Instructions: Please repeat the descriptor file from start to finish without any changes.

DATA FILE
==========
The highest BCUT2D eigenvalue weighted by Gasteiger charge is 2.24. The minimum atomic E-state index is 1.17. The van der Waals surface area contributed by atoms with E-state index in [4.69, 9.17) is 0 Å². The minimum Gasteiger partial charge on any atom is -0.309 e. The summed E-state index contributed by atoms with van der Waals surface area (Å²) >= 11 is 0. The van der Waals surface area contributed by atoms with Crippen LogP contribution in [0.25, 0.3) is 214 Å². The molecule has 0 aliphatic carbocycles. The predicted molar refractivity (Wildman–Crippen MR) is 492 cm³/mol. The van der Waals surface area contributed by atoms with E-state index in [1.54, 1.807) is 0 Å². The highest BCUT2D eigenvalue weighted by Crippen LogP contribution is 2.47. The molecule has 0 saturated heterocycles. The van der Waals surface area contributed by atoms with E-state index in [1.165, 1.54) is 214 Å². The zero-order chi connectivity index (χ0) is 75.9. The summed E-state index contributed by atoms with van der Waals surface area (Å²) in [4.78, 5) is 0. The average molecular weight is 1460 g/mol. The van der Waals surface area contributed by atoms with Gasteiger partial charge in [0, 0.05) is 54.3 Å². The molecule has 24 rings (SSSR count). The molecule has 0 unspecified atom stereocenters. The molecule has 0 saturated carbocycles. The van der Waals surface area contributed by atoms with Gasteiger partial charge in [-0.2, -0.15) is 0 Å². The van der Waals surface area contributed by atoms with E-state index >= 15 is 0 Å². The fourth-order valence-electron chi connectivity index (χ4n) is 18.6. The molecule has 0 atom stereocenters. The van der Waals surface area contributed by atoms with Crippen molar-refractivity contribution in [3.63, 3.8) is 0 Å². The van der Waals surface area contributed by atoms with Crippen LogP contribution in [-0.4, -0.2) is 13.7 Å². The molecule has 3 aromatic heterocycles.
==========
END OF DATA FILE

The highest BCUT2D eigenvalue weighted by Gasteiger charge is 2.24. The minimum atomic E-state index is 1.17. The van der Waals surface area contributed by atoms with E-state index in [4.69, 9.17) is 0 Å². The minimum Gasteiger partial charge on any atom is -0.309 e. The summed E-state index contributed by atoms with van der Waals surface area (Å²) >= 11 is 0. The van der Waals surface area contributed by atoms with Crippen LogP contribution in [0.25, 0.3) is 214 Å². The molecule has 0 aliphatic carbocycles. The predicted molar refractivity (Wildman–Crippen MR) is 492 cm³/mol. The van der Waals surface area contributed by atoms with E-state index in [1.54, 1.807) is 0 Å². The highest BCUT2D eigenvalue weighted by Crippen LogP contribution is 2.47. The molecule has 0 saturated heterocycles. The van der Waals surface area contributed by atoms with E-state index in [1.165, 1.54) is 214 Å². The zero-order chi connectivity index (χ0) is 75.9. The summed E-state index contributed by atoms with van der Waals surface area (Å²) in [4.78, 5) is 0. The average molecular weight is 1460 g/mol. The van der Waals surface area contributed by atoms with Gasteiger partial charge in [0, 0.05) is 54.3 Å². The molecule has 24 rings (SSSR count). The molecule has 0 unspecified atom stereocenters. The molecule has 0 saturated carbocycles. The van der Waals surface area contributed by atoms with Gasteiger partial charge in [-0.2, -0.15) is 0 Å². The van der Waals surface area contributed by atoms with E-state index >= 15 is 0 Å². The fourth-order valence-electron chi connectivity index (χ4n) is 18.6. The molecule has 0 atom stereocenters. The van der Waals surface area contributed by atoms with Crippen molar-refractivity contribution in [3.63, 3.8) is 0 Å². The van der Waals surface area contributed by atoms with Crippen LogP contribution in [-0.4, -0.2) is 13.7 Å². The molecule has 3 aromatic heterocycles.